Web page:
A friend sent me this e-mail today:
Dear Prince, I'm sending you on the ultimate "blind" date, dude.... I stumbled across this Yelp review, and, I swear, I think this guy might be your soulmate! Or at least you might become very "special friends" (who sometimes hate each other's guts, occasionally screw each other over as a byproduct of sheer stupidity, but desperately love each other in spite of it all?!??). I thought this was a pretty hilarious and intelligent review. And for some reason--gosh darn it, I've no idea why!--it reminded me of you. So I'm passing it on....
Well, how could I resist an endorsement like that? Here is that review, reprinted here in full:
Review for Crowded Fire Theater Company
In addition to serving as a breeding ground for mono, teenage pregnancies, and future douchebags of the world, my high school was one of the few schools in Hawai'i to have an actual repertory school of the arts. And since I'm in the business of CONFIRMING STEREOTYPES, it shouldn't surprise you to hear that -- along with pining over straight boys and spending a lot of time in the library -- I was QUITE the active theater student, though I never did MUSICAL theater, I'm not THAT fucking gay. Maybe it's because I could apply makeup with abandon...or because I had entire rooms filled with costumes and clothes at my disposal...or because all the hot boys like George, Kaleo, and Bill were also theater kids...or because I got the opportunity to pretend to be someone I'm not, I mean, aside from pretending to be STRAIGHT...but the theater was the sole, shining beacon in my otherwise drab and depressing adolescence.
I felt the pull of Shakespeare, of course; I had a turn as "Thomas" in Sister Mary Ignatius Explains It All For You; I had my 'triumvirate' of favorite playwrights: Beckett ("...I can't go on..."), Pinter ("...I'll go on..."), and Mamet ("FUCK YOU, YOU GOY MOTHERFUCKING COCKSUCKER").
Well, I realized I couldn't make ends meet as an actor. Let's face it: unless you're a martial arts master or fancy playing the Dragon Lady, there aren't a lot of roles for Asians. It's total bullshit of course, because have you seen ME play King Lear? WELL HAVE YOU?!? I FUCKING OWN THAT ROLE!! But NOOOOO, no one ever stages an ASIAN King Lear, nuh-uh! Oh you are men of stones! Had I your tongues and eyes I'D KICK YOU IN THE BALLS.
So until I went to see the Crowded Fire Theater Company production of "Gone" by Charles Mee a few days ago, it had been YEARS since I watched a play and yes I am a VERY BITTER PERSON.
Performed by an ensemble cast, "Gone" is a non-narrative, 'bricolage' play of different texts drawn from both traditional (Sophocles, for example) and contemporary (blogs and obituaries) sources. What brings these discrete materials together is the theme of evanescence, of disappearance, and of the strong human desire to hold onto these moments even as they slip through our fingers.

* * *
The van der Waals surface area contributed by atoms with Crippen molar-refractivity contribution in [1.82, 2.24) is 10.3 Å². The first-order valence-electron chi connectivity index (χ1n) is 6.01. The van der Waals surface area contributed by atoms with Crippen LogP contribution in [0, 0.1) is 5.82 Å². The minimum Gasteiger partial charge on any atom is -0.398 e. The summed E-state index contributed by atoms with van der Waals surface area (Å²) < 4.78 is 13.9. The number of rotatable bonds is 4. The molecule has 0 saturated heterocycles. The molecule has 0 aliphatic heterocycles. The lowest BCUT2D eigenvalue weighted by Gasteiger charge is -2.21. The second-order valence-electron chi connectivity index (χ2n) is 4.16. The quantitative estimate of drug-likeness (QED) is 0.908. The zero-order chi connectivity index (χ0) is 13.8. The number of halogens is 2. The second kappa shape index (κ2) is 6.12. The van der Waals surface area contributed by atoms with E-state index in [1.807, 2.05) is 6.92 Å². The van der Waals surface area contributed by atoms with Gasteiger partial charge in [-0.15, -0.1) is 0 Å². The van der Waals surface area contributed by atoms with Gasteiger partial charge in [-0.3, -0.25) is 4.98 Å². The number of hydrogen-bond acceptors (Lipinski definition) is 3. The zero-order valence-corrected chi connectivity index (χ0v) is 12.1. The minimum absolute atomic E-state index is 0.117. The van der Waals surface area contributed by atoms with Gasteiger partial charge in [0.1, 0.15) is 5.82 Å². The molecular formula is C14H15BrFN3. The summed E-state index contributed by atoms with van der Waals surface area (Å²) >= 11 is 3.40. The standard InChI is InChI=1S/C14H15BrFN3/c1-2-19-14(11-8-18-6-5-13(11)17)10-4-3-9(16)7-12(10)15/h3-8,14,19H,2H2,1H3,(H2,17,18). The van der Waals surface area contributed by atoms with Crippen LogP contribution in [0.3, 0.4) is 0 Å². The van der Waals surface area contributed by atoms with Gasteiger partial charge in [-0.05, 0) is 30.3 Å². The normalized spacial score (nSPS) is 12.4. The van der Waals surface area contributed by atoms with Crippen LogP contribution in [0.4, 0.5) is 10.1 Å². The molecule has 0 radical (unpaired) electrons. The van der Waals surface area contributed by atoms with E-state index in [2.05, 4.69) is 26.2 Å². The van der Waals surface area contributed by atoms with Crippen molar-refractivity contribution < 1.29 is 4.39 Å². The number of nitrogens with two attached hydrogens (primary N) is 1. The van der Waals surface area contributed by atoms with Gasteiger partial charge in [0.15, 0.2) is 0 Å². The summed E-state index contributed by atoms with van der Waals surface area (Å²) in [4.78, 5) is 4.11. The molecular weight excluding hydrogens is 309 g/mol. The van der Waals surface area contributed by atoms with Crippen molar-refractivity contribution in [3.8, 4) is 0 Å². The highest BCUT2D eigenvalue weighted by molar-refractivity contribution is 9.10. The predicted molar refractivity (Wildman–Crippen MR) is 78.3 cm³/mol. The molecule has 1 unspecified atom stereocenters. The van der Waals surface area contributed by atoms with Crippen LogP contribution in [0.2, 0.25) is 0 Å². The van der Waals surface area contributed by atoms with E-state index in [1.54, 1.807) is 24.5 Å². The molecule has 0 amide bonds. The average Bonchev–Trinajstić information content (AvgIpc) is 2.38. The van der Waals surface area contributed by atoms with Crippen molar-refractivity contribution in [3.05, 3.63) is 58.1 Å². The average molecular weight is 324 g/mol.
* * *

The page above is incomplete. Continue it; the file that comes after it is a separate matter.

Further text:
As a play, I thought Gone was compelling in some respects and flat in others. I enjoyed the rendition of Philip Larkin's "Aubade" in a dramatic context, and I thought the 'blogger' moments were hilarious if only because I could relate SINCE YELP IS MY BLOG. On the other hand, there's a REALLY GOOD REASON why Proust isn't PERFORMED, despite the valiant efforts of Marilee Talkington -- with his interminable sentences, subordinate clauses, and liberal use of the subjunctive it's fucking BORING, and I say this as someone who LOVES Proust.
Tom Stoppard says somewhere that the "theatre is a pragmatic art form," at least I think it's Stoppard, but what the fuck do I know, well at any rate I'm sure it wasn't Andrew Lloyd Weber, who has but TWO registers -- trite and platitudinous -- and the profundity of a puddle. ANYWAY, the point is that all plays are mediated by the performers and the director: it is less a decree issued from the pen of the playwright and more a collaboration between author, performers, and the audience.
On this score, Crowded Fire Theater Company is faultless. They get it. Every aspect of the performance had the patina of decay: from the props (the dirt pit, discarded rickety doors, an antique lamp) to the costumes (disheveled and seemingly pulled from a trunk) to the lighting, everything evoked a sense of lost time in the tiny crucible of the SF Playhouse. They also held a discussion after the performance where the audience was allowed to ask questions and, in a sense, become more involved with the production. Also, I unequivocally applaud them for taking a risk in choosing to stage this play and not kowtowing to the incessant demands of "accessibility." Perhaps they will produce a play from one of my favorite playwrights in the future.
Five stars for eroding MY BITTERNESS towards the theatre! I encourage you to check out "Gone" and future productions of Crowded Fire. Maybe I'll see you there, just don't expect me to say hello.
Look, I said "MAYBE," fuckers.
...Hmm. So what do you think? Allow this guy into my harem?
The link to his Yelp page is here (complete with pictures of his bare stomach, natch).